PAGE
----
Ruck march brings community together to assist those in need
(Post 172 Facebook photo)

Ruck march brings community together to assist those in need

A few years ago, Minnesota Legionnaire James Hultgren was driving his son to daycare on a cold winter morning when he saw a local high school student walking on the side of the road.

“The wind chill was like negative-30, and I’m thinking, ‘What the heck?’” said Hultgren, the second commander and color guard commander at Rudolph Priebe Post 172 in Osseo, and a member of the Department of Minnesota’s Media & Communications Committee. “I dropped my son off, and then I drove back and picked up this kid because he was in flip-flops, no winter coat, and the kid was just frozen. He’d walked like four miles because he'd missed the bus.”

Hultgren found out the youth was homeless and had been sleeping on a friend’s couch. Talking with school officials, he found out more than 600 students within the school district were homeless.

“That really hit a nerve with me,” Hultgren said. “When I learned about all these kids that are couch surfing, that are in and out of hotels, they’re sleeping at the truck stop in cars, I thought, ‘Wait a minute.’

“With the Legion, we don’t want to start our own food (pantry) because these others do it so well. But we can be the jumping point to get everybody together to raise the food, funds, clothing, any items we can get to help beef up supplies.”

That led to the start of the post’s annual ruck marches. Since then, the post has a few more, “three or four,” Hultgren said, noting other organizations are invited to participate. “The basis of it is to bring the community together to do a food drive at the same time. Each year we’ve done this we get a different crowd. It’s an organic thing.”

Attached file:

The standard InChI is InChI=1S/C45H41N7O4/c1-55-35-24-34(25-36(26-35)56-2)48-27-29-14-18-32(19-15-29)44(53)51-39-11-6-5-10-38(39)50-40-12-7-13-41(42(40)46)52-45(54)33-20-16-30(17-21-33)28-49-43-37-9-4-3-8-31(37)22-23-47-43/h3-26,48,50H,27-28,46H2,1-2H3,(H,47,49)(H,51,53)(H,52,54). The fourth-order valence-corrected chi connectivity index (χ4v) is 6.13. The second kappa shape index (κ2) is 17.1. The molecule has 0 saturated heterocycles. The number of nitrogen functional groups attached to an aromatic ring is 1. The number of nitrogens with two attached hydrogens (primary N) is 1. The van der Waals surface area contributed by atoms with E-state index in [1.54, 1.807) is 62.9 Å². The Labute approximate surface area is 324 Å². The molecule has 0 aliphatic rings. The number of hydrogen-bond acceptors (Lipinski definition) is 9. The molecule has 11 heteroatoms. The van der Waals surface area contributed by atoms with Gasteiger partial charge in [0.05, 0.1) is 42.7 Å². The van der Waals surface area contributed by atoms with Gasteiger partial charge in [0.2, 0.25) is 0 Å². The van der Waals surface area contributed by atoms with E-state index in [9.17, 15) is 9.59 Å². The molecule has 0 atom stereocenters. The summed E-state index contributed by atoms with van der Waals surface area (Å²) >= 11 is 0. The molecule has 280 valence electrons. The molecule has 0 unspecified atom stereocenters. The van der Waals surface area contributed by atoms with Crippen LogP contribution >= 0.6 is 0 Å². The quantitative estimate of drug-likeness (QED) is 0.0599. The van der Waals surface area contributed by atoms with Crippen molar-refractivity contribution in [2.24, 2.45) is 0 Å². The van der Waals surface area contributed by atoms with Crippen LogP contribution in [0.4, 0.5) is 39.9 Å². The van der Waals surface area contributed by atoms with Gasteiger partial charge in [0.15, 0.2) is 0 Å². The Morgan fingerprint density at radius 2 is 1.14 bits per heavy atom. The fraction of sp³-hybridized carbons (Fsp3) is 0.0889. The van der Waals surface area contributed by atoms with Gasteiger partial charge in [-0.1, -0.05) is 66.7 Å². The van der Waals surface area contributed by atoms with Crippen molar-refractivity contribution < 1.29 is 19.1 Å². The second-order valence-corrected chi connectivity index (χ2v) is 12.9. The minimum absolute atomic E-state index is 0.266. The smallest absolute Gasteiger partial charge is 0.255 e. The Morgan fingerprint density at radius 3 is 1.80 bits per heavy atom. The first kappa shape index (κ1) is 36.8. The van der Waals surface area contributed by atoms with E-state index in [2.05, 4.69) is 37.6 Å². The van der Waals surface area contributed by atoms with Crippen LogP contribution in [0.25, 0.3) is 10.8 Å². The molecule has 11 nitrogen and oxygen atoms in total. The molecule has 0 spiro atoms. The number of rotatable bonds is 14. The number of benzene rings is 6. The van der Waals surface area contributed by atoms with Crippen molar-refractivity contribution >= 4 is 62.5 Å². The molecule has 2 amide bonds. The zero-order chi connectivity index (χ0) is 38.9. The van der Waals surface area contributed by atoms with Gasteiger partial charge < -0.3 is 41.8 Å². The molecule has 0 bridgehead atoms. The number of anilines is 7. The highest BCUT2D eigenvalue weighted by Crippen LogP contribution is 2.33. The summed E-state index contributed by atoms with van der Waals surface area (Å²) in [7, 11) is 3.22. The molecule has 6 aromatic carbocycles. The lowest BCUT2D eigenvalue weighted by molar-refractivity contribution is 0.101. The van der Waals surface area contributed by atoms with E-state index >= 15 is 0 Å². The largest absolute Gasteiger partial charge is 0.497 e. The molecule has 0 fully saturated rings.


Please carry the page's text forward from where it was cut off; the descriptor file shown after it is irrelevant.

The most recent ruck march took place Oct. 15 with more than 20 participants, each of which carried a backpack that contains non-perishable food, toiletries and warm clothing, such as socks, gloves and hats. At the end of the nearly five-mile ruck, they unloaded the contents into donation boxes to be distributed to local food pantries and other entities that assist local residents facing homelessness, food insecurity or other difficulties.

One of those entities, Community Emergency Assistance Programs (CEAP) – a non-profit agency that provides information, referrals, advocacy and assistance to community members in need – took to social media to thank Post 172. Via Twitter, CEAP said “Thank you Osseo American Legion for celebrating 50 years of neighbors helping neighbors by donating to CEAP for your ruck march! Participants hiked for 5 miles, carrying food in their rucksacks which was then donated to CEAP. What a fun way to support our community safety net!”

Those who didn’t want to ruck also were able to donate items that day at the post. Hultgren said enough items were collected this year to fill up the back of a pick-up truck. But in addition to helping others out, Hultgren said the rucks appeal to Post 172’s members’ background. “It’s the military in us that likes to do some fitness and do a ruck,” he said. “And to give some people that experience who have never done a ruck before. It’s camaraderie and builds the team. And if a person gets there and they’ve been to the (post), they see what we have … it kind of opens their eyes to a different view of the Legion.”